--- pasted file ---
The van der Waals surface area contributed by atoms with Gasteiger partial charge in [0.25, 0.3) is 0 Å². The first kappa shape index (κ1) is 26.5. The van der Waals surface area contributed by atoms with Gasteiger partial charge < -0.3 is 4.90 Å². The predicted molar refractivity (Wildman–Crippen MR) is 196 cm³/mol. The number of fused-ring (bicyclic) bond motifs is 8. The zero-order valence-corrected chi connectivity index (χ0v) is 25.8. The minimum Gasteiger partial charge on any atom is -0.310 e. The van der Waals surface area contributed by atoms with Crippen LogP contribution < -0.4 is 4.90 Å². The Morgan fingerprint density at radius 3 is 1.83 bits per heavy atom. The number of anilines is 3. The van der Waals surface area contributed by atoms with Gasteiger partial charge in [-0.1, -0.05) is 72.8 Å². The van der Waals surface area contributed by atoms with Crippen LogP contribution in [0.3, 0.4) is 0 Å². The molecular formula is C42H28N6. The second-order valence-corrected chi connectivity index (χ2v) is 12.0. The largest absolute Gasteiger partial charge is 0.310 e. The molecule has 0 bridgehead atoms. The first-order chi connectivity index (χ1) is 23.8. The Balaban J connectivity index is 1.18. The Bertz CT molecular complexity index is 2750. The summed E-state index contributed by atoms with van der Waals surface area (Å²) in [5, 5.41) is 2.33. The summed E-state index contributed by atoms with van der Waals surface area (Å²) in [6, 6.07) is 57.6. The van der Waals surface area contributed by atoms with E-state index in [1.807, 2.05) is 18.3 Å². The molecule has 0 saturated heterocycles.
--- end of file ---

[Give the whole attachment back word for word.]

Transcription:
The van der Waals surface area contributed by atoms with Gasteiger partial charge in [0.25, 0.3) is 0 Å². The first kappa shape index (κ1) is 26.5. The van der Waals surface area contributed by atoms with Gasteiger partial charge < -0.3 is 4.90 Å². The predicted molar refractivity (Wildman–Crippen MR) is 196 cm³/mol. The number of fused-ring (bicyclic) bond motifs is 8. The zero-order valence-corrected chi connectivity index (χ0v) is 25.8. The minimum Gasteiger partial charge on any atom is -0.310 e. The van der Waals surface area contributed by atoms with Crippen LogP contribution < -0.4 is 4.90 Å². The Morgan fingerprint density at radius 3 is 1.83 bits per heavy atom. The number of anilines is 3. The van der Waals surface area contributed by atoms with Gasteiger partial charge in [-0.1, -0.05) is 72.8 Å². The van der Waals surface area contributed by atoms with Crippen LogP contribution in [0.3, 0.4) is 0 Å². The molecular formula is C42H28N6. The second-order valence-corrected chi connectivity index (χ2v) is 12.0. The largest absolute Gasteiger partial charge is 0.310 e. The molecule has 0 bridgehead atoms. The first-order chi connectivity index (χ1) is 23.8. The Balaban J connectivity index is 1.18. The Bertz CT molecular complexity index is 2750. The summed E-state index contributed by atoms with van der Waals surface area (Å²) in [5, 5.41) is 2.33. The summed E-state index contributed by atoms with van der Waals surface area (Å²) in [6, 6.07) is 57.6. The van der Waals surface area contributed by atoms with E-state index in [1.807, 2.05) is 18.3 Å². The molecule has 0 saturated heterocycles.